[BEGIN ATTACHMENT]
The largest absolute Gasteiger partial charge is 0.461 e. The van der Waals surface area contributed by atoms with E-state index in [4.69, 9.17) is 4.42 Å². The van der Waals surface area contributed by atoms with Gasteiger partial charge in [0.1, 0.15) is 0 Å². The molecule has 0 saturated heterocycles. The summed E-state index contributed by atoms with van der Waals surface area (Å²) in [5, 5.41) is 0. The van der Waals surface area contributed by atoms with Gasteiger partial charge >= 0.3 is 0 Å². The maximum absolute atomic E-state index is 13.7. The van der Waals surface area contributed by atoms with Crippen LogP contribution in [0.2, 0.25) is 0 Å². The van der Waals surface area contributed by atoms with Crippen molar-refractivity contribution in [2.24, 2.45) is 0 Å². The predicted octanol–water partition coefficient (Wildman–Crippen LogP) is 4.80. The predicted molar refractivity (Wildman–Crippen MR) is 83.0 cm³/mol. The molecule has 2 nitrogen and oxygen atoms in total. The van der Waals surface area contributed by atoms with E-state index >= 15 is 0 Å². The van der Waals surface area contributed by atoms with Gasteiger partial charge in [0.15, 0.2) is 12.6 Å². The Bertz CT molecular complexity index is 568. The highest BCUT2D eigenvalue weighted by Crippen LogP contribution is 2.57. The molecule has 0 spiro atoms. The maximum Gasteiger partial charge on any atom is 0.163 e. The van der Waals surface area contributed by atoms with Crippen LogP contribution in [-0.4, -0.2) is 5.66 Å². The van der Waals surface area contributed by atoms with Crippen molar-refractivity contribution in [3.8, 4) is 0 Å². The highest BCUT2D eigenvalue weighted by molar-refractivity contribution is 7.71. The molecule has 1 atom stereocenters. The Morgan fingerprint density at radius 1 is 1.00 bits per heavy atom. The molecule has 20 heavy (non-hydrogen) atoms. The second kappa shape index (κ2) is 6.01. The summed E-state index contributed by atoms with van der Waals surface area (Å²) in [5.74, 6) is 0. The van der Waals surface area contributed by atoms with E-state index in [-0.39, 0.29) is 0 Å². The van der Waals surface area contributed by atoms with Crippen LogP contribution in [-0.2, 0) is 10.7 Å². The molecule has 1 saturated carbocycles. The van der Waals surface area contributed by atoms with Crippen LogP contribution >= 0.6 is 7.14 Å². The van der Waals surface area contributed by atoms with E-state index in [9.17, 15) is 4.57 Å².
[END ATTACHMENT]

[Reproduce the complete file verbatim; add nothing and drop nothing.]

The largest absolute Gasteiger partial charge is 0.461 e. The van der Waals surface area contributed by atoms with E-state index in [4.69, 9.17) is 4.42 Å². The van der Waals surface area contributed by atoms with Gasteiger partial charge in [0.1, 0.15) is 0 Å². The molecule has 0 saturated heterocycles. The summed E-state index contributed by atoms with van der Waals surface area (Å²) in [5, 5.41) is 0. The van der Waals surface area contributed by atoms with Gasteiger partial charge >= 0.3 is 0 Å². The maximum absolute atomic E-state index is 13.7. The van der Waals surface area contributed by atoms with Crippen LogP contribution in [0.2, 0.25) is 0 Å². The van der Waals surface area contributed by atoms with Crippen molar-refractivity contribution in [2.24, 2.45) is 0 Å². The predicted octanol–water partition coefficient (Wildman–Crippen LogP) is 4.80. The predicted molar refractivity (Wildman–Crippen MR) is 83.0 cm³/mol. The molecule has 2 nitrogen and oxygen atoms in total. The van der Waals surface area contributed by atoms with E-state index >= 15 is 0 Å². The van der Waals surface area contributed by atoms with Gasteiger partial charge in [0.15, 0.2) is 12.6 Å². The Bertz CT molecular complexity index is 568. The highest BCUT2D eigenvalue weighted by Crippen LogP contribution is 2.57. The molecule has 0 spiro atoms. The maximum Gasteiger partial charge on any atom is 0.163 e. The van der Waals surface area contributed by atoms with Crippen LogP contribution in [-0.4, -0.2) is 5.66 Å². The van der Waals surface area contributed by atoms with Crippen molar-refractivity contribution in [3.8, 4) is 0 Å². The highest BCUT2D eigenvalue weighted by molar-refractivity contribution is 7.71. The molecule has 1 atom stereocenters. The Morgan fingerprint density at radius 1 is 1.00 bits per heavy atom. The molecule has 20 heavy (non-hydrogen) atoms. The second kappa shape index (κ2) is 6.01. The summed E-state index contributed by atoms with van der Waals surface area (Å²) in [5.74, 6) is 0. The van der Waals surface area contributed by atoms with E-state index in [-0.39, 0.29) is 0 Å². The van der Waals surface area contributed by atoms with Crippen LogP contribution in [-0.2, 0) is 10.7 Å². The molecule has 1 saturated carbocycles. The van der Waals surface area contributed by atoms with Crippen LogP contribution >= 0.6 is 7.14 Å². The van der Waals surface area contributed by atoms with E-state index in [9.17, 15) is 4.57 Å².